Straddling the line between design and sculpture in what ArtForm critic Jenifer Borum calls "a stubborn hybridity," Forrest Myer's array of wire and metal seats and surfaces (we dare not call them chairs and tables) are currently being exhibited at San Francisco's Hedge Gallery. The pieces by the forties-born California native range from meticulous yet seemingly spontaneous wire "wads" to Zaha-esque swooping ribbons of anodized colored metals ("250 mph," above). On view at Hedge until November 8th.
â€œIâ€™m a sculptor, and I use use furniture as a venue, as an idea, a jumping off place to make sculpture,â€ says Forrest Myers. The Not Furniture exhibition is a fascinating combination that teeters between furniture and sculptural objects, showcasing the inherent properties of the material and the artist's early Jazz and Calder influences.
For more than 40 years, Myers' metal work has been both playful exploration and a venue for art and design critique. His early influences--jazz and Calder's sculptures--are evident in the "organized chaos" of the wire "orbs" and more gestural pieces that resemble an artist's stroke in metal form.
No Evil Bench
The Not Furniture exhibition combines his newest body of work, inspired by landscapes elements of his Pennsylvania farm, alongside signature pieces from earlier in his career.
On display October 8-November 8, 2008 at Hedge in San Francisco. Hedge was founded in 2003, specializing in 20th and 21st century design in the realms of furniture, objects, and art.
Emily Pilloton is the founder of the nonprofit Project H Design. Since 2008, she has run Project H and worked with young people ages 9-18 to bring the power of design and building to schools and communities. Emily is trained as an architect with degrees from UC Berkeley and the School of the Art Institute of Chicago, but found that she is physically incapable of working in an office or for a boss and much prefers the creative chaos of a public school classroom filled with tools and welding equipment. Project H Design was born out of the hope that authentic, on-the-ground, face-to-face work with young people could transform what it means to be a design professional, what it means to learn in the 21st century, and what it means to get dirty and physically build solutions for your community.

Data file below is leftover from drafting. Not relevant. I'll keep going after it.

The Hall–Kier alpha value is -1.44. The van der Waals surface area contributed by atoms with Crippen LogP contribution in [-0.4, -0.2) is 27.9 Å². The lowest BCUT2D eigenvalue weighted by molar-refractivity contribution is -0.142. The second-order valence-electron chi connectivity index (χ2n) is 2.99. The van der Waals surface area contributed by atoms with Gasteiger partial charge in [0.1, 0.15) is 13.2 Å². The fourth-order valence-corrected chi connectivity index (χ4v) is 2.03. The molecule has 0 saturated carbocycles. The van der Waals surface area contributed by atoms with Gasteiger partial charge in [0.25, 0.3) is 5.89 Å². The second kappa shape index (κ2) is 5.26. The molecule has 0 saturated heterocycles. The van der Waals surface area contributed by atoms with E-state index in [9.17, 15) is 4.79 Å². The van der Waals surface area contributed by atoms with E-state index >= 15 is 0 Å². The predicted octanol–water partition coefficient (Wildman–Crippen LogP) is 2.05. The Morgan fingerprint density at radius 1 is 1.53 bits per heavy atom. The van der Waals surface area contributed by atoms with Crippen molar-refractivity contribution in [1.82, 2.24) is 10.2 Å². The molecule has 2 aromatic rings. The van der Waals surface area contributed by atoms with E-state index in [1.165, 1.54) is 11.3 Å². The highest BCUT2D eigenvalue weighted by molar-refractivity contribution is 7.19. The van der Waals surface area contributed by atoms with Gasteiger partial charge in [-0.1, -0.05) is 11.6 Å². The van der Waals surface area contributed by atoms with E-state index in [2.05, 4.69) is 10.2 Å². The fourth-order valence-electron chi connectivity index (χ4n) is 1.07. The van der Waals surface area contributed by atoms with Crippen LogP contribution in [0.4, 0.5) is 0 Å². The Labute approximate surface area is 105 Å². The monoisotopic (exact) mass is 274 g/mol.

Specifically, Emily launched 2 Project H programs: Studio H, an in-school design/build curriculum, and Camp H, an after-school and summer building camp for young girls ages 9-13. Exploring the intersection of science, art, math, and community development, Emily has led Project H youth in the design and construction of an award-winning 2,000-square-foot farmers market structure, chicken coops, playgrounds, their own school library, microhomes for the homeless, laser-etched skateboards, and welded steel public sculpture.
Emily believes that by giving youth, particularly girls and students of color, the skills to design and build their wildest ideas, we can support the next generation of creative, confident changemakers. Her ideas and work have made their way to the TED Stage, The Colbert Report, the New York Times, and more. Her work is the subject of the full-length documentary If You Build It. She is the author of two books, Design Revolution: 100 Products that Empower People, and Tell Them I Built This: Transforming Schools, Communities, and Lives with Design-Based Education. Emily is also a Visiting Professor in the Department of Design at UC Davis.